Product Focus: Saint George & the Dragon by Jacopo Tintoretto

In our latest Product Focus, we take a look at a classic pocket square from our collection: Saint George and the Dragon by Jacopo Tintoretto. 

Within the post, we'll explore the history of the artist and the painting as well as looking at the finer details within the piece. We will also look at why this painting was unusual for its time and finish off with some of our favourite folds for you to try. 

VIEW THE PRODUCT: Saint George and the Dragon


Saint George and the Dragon is a 1555 or 1558 painting by the Venetian artist Jacopo Tintoretto. The artwork depicts Saint George slaying the dragon by plunging his lance into the mouth of the beast. 

According to legend, the dragon inhabited the lake outside the city of Lydda in the Holy Land. After terrorising the land and destroying the local harvest, the local townspeople were forced to supply it with victims chosen by lot. At the forefront of the piece is a lady seen running in distress. It is revealed to be the daughter of the King, dressed in bridal wear, and escaping after being presented to the dragon as its next victim. Saint George arrives just in time to save the princess and slay the dragon with his lance.

Did you know? The body of the last victim lies on the ground as if crucified. It is believed that it is possibly a warning that his death would be avenged. 

Although the painting was intended for use as a public altarpiece, it is thought it may always have been kept in a more domestic setting, probably a private chapel. The reason for this is that paintings from around this era needed the Saint or Holy figure as the centrepiece of the painting. As Saint George is relatively distant in the background, it is believed it would have been seen as unsuitable for public worship. If the painting was indeed made as an altarpiece for a church in Venice, it must have been quickly removed from its location or never accepted, as it is not listed in Venetian historical records.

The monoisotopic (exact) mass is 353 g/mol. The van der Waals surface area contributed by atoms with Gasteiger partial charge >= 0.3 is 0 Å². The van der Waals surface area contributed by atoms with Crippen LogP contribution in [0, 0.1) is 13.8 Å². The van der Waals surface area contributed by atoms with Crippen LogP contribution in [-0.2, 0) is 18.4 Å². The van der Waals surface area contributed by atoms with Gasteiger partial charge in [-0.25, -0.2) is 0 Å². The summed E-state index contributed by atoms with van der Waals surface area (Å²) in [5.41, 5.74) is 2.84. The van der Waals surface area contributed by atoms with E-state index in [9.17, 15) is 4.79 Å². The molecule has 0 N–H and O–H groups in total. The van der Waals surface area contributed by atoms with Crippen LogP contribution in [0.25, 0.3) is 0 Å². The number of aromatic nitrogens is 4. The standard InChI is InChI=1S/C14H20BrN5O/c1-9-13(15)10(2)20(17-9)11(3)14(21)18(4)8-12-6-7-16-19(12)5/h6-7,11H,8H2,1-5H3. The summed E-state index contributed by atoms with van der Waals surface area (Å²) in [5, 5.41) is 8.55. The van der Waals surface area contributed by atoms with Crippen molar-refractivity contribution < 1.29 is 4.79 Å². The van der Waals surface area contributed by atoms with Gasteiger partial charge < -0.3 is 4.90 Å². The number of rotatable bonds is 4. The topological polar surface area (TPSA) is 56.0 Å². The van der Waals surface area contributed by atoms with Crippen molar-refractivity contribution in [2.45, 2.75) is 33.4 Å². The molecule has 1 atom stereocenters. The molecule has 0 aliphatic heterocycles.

Tintoretto's work was unusual for its time. The viewers eye is drawn to the foreground where the Princess, in her royal pink and blue marital gown, is running from the scene, while Saint George is reduced to a background character. The flowing gown and the princesses swift run towards the viewer mixed with Saint George's horse and his flowing cloak are used to symbolise how frantic the scene is.

At the very top of the image, we see thunderous clouds pierced by blinding beams of light. This is used to symbolise God helping Saint George in his time of need and his ultimate mission to kill the dragon. The artwork is split into two distinct styles, the calm nature of the heavens and the commotion and chaos of the scene on the ground. 

A body is seen to lie between the princess and Saint George, and it is thought to the be the last sacrifice given to the dragon by the townspeople. The body lies in a manner reflective of being crucified, and it is believed to have the symbolic meaning of his death being avenged by Saint George.